The PM is weak—but her speech today was politically smart. If the government and Labour can work together, on Brexit, employment practices or anything else, then real progress can be made. If not, then the opposition will be blamedby Rachel Cunliffe / July 11, 2017 / Leave a comment
The 52 per cent of voters who chose to leave the EU did not consist only of traditional Tories. In fact, as Brexiteers have been keen to remind us, Leave voters came from all sorts of different communities. That’s why Labour chose to join the Conservatives in advocating that Britain leave the EU in the last election. Combined, these two pro-Brexit parties won 80 per cent of the vote.
What these numbers show is that Brexit is a cross-party issue. We have accepted that it is going to happen, but how we go about the most important challenge Britain has faced in generations is very much up for debate. And in this, there is no excuse whatsoever for partisan politics.
I will acknowledge that this may not have been Theresa May’s top consideration today when, in a speech marking a year since she became PM, she invited other parties to “come forward with your own views and ideas about how we can tackle these challenges as a country.” The zombie prime minister doesn’t even have the support of her party, let alone of parliament, and even with the ten DUP MPs propping up her government, her position is far too weak to ram through legislation of any significance (even more so now that Anne Marie Morris has been suspended for her use of unacceptable language.) Indeed, she said in her speech: the election result “wasn’t what I wanted.”
This is why May has extended a hand across the aisle and offered collaboration—so that real progress can be made. Not just on Brexit, but on seemingly intractable problems like low pay in the gig economy—another subject of her speech, in light of Matthew Taylor’s review on employment practices being published today.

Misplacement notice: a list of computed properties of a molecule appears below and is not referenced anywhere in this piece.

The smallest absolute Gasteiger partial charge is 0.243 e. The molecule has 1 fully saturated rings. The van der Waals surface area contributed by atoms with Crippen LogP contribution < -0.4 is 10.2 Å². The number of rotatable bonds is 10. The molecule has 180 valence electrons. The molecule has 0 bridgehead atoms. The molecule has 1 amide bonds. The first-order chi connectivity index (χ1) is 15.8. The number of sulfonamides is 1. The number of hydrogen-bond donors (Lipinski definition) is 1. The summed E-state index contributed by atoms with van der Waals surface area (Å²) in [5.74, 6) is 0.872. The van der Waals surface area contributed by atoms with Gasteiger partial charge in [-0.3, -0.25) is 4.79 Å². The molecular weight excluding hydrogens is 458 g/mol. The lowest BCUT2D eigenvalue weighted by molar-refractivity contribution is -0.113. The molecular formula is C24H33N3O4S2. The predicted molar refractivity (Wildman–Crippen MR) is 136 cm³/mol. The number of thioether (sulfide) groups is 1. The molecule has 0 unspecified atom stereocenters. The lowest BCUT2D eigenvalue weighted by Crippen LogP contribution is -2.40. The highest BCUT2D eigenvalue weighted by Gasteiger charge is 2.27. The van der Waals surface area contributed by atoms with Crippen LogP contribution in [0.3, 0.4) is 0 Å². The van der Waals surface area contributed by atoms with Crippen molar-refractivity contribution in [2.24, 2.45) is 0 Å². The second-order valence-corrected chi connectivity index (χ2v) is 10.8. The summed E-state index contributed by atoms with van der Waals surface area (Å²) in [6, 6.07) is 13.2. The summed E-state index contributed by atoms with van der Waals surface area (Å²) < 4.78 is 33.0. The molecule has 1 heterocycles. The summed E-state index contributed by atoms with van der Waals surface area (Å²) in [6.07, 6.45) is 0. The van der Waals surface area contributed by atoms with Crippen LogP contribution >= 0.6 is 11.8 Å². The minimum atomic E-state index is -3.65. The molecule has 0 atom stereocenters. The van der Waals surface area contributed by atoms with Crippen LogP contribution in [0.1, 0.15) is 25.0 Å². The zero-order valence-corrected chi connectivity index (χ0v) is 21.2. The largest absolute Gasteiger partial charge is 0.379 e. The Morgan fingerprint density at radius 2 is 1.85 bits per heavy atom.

Her decision to reach out may be induced by weakness and necessity, but it is actually a stroke of genius. By suggesting cooperation, May is daring Labour MPs to refuse her. Jeremy Corbyn and John McDonnell have spent their political careers rejecting compromise, choosing the purity of ideology over the tangible results of pragmatism every time. That is why any government led by them would crumble at the first thorny domestic or geopolitical quandary—not all 21st-century problems can be solved with 1970s dogma. If they turn away from this opportunity, they will be signalling to the country that they were never interested in actually changing it for the better.
But the rest of the party may be more realistic. On Brexit in particular, there is a sizable pro-Remain faction of the Labour party—most notably the 49 MPs who defied Corbyn to vote in favour of the Single Market amendment to the Queen’s Speech. Heavyweights like former work and pensions secretary Yvette Cooper have called for a cross-party commission to negotiate Brexit, while former shadow business secretary Chuka Umunna has gone so far as to start one himself. The fact that Tory MP Anna Soubry will also lead it shows there is scope for Labour MPs to unite with their pro-EU Conservative counterparts, not to halt Brexit altogether, but to effect real change about what post-Brexit Britain looks like.
It is also a chance for Labour MPs to propose solutions to other issues facing Britain. Stella Creasy won a massive victory with her vote two weeks ago, securing the rights of Northern Irish women to access abortion freely in England, with a strategy that won support from Lib Dems and moderate Tories (although her own party’s leadership was notably silent on her victory). Other Labour MPs should follow her lead, to confront challenges from the looming social care crisis to raising school achievement levels in low-income areas. The Taylor Review gives Labour the chance to have a say on shaping the future of work in this country. And we need Labour’s input—good ideas come from all points on the political spectrum.
May began her premiership by saying she wanted a “fairer” Britain. While she might be at odds with Labour about how to make that happen, it is nonetheless a goal that all politicians should be working towards. And it is not hard to see a cross-party bill on workers’ rights or social care, backed by Labour and Tory moderates, making it through this fractured parliament.
In short, this is a win-win situation for May. Despite the movement against her, she is PM until her party can come up with a viable alternative, and however this plays out, she will end up stronger than before. Either she exposes the opposition as stubborn partisans uninterested in the hard work of governing, or she turns her position of weakness into a platform for genuine collaborative reform. And if she plays it right, she may just be able to piece together a cross-party approach to Brexit that the divided country can get behind.
The zombie PM has a trick or two left in her yet.